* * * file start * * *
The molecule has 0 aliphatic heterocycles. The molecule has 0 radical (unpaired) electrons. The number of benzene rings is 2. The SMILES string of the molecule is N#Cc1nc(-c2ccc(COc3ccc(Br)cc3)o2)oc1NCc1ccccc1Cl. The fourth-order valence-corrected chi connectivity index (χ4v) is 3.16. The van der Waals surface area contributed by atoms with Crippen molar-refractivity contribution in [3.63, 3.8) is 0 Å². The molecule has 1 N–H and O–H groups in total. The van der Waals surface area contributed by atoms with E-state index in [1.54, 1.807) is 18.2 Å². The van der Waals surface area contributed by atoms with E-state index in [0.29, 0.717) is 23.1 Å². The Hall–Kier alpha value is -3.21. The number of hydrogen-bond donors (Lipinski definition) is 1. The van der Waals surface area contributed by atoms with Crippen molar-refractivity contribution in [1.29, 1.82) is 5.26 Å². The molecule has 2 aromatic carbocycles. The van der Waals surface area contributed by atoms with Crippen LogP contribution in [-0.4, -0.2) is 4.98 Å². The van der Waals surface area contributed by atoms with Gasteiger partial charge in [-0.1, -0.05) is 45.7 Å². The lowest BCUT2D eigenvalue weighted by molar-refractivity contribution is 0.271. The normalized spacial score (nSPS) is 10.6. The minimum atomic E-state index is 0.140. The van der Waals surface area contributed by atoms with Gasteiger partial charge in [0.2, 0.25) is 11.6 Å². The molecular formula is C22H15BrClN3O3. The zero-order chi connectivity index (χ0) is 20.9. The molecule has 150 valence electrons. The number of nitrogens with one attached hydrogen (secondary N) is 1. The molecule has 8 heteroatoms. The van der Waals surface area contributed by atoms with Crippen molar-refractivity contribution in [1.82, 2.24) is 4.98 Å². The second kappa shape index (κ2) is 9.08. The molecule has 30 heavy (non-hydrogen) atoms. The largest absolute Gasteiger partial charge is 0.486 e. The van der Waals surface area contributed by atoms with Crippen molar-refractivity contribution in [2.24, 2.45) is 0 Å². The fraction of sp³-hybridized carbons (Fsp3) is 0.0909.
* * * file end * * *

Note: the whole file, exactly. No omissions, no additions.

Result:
The molecule has 0 aliphatic heterocycles. The molecule has 0 radical (unpaired) electrons. The number of benzene rings is 2. The SMILES string of the molecule is N#Cc1nc(-c2ccc(COc3ccc(Br)cc3)o2)oc1NCc1ccccc1Cl. The fourth-order valence-corrected chi connectivity index (χ4v) is 3.16. The van der Waals surface area contributed by atoms with Crippen molar-refractivity contribution in [3.63, 3.8) is 0 Å². The molecule has 1 N–H and O–H groups in total. The van der Waals surface area contributed by atoms with E-state index in [1.54, 1.807) is 18.2 Å². The van der Waals surface area contributed by atoms with E-state index in [0.29, 0.717) is 23.1 Å². The Hall–Kier alpha value is -3.21. The number of hydrogen-bond donors (Lipinski definition) is 1. The van der Waals surface area contributed by atoms with Crippen molar-refractivity contribution in [1.29, 1.82) is 5.26 Å². The molecule has 2 aromatic carbocycles. The van der Waals surface area contributed by atoms with Crippen LogP contribution in [-0.4, -0.2) is 4.98 Å². The van der Waals surface area contributed by atoms with Gasteiger partial charge in [-0.1, -0.05) is 45.7 Å². The lowest BCUT2D eigenvalue weighted by molar-refractivity contribution is 0.271. The normalized spacial score (nSPS) is 10.6. The minimum atomic E-state index is 0.140. The van der Waals surface area contributed by atoms with Gasteiger partial charge in [0.2, 0.25) is 11.6 Å². The molecular formula is C22H15BrClN3O3. The zero-order chi connectivity index (χ0) is 20.9. The molecule has 150 valence electrons. The number of nitrogens with one attached hydrogen (secondary N) is 1. The molecule has 8 heteroatoms. The van der Waals surface area contributed by atoms with Crippen molar-refractivity contribution in [1.82, 2.24) is 4.98 Å². The second kappa shape index (κ2) is 9.08. The molecule has 30 heavy (non-hydrogen) atoms. The largest absolute Gasteiger partial charge is 0.486 e. The van der Waals surface area contributed by atoms with Crippen molar-refractivity contribution in [2.24, 2.45) is 0 Å². The fraction of sp³-hybridized carbons (Fsp3) is 0.0909.